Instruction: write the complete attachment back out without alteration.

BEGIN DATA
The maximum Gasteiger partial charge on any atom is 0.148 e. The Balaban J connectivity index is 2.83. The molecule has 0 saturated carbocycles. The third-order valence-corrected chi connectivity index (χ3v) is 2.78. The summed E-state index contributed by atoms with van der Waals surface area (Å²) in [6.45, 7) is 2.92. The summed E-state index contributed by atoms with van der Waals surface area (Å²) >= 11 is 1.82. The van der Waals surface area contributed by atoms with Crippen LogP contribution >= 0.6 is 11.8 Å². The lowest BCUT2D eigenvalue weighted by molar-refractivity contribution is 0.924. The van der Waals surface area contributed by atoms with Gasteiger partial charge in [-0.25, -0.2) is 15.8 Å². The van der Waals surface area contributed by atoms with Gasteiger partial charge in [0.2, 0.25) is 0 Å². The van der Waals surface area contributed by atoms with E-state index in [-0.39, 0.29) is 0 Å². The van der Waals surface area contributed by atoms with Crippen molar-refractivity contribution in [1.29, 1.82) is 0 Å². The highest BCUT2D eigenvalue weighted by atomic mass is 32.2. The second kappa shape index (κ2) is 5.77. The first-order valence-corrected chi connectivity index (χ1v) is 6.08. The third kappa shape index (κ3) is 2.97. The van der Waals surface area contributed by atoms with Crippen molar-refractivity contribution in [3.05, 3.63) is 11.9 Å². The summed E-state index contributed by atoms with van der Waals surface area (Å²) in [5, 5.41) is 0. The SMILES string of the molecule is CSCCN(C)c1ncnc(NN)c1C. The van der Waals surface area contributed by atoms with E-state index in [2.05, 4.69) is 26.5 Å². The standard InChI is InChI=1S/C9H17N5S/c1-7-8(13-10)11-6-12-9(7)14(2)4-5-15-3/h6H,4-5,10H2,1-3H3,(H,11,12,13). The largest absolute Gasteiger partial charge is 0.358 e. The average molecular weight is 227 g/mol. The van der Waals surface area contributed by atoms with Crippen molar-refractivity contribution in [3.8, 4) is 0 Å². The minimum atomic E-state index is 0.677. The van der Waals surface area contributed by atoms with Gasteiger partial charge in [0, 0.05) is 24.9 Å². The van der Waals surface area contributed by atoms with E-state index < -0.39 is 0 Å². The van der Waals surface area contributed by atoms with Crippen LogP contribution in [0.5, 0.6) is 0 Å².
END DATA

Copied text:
The maximum Gasteiger partial charge on any atom is 0.148 e. The Balaban J connectivity index is 2.83. The molecule has 0 saturated carbocycles. The third-order valence-corrected chi connectivity index (χ3v) is 2.78. The summed E-state index contributed by atoms with van der Waals surface area (Å²) in [6.45, 7) is 2.92. The summed E-state index contributed by atoms with van der Waals surface area (Å²) >= 11 is 1.82. The van der Waals surface area contributed by atoms with Crippen LogP contribution >= 0.6 is 11.8 Å². The lowest BCUT2D eigenvalue weighted by molar-refractivity contribution is 0.924. The van der Waals surface area contributed by atoms with Gasteiger partial charge in [-0.25, -0.2) is 15.8 Å². The van der Waals surface area contributed by atoms with Gasteiger partial charge in [0.2, 0.25) is 0 Å². The van der Waals surface area contributed by atoms with E-state index in [-0.39, 0.29) is 0 Å². The van der Waals surface area contributed by atoms with Crippen molar-refractivity contribution in [1.29, 1.82) is 0 Å². The highest BCUT2D eigenvalue weighted by atomic mass is 32.2. The second kappa shape index (κ2) is 5.77. The first-order valence-corrected chi connectivity index (χ1v) is 6.08. The third kappa shape index (κ3) is 2.97. The van der Waals surface area contributed by atoms with Crippen molar-refractivity contribution in [3.05, 3.63) is 11.9 Å². The summed E-state index contributed by atoms with van der Waals surface area (Å²) in [5, 5.41) is 0. The SMILES string of the molecule is CSCCN(C)c1ncnc(NN)c1C. The van der Waals surface area contributed by atoms with E-state index in [2.05, 4.69) is 26.5 Å². The standard InChI is InChI=1S/C9H17N5S/c1-7-8(13-10)11-6-12-9(7)14(2)4-5-15-3/h6H,4-5,10H2,1-3H3,(H,11,12,13). The largest absolute Gasteiger partial charge is 0.358 e. The average molecular weight is 227 g/mol. The van der Waals surface area contributed by atoms with Crippen molar-refractivity contribution in [3.8, 4) is 0 Å². The minimum atomic E-state index is 0.677. The van der Waals surface area contributed by atoms with Gasteiger partial charge in [0, 0.05) is 24.9 Å². The van der Waals surface area contributed by atoms with E-state index < -0.39 is 0 Å². The van der Waals surface area contributed by atoms with Crippen LogP contribution in [0.5, 0.6) is 0 Å².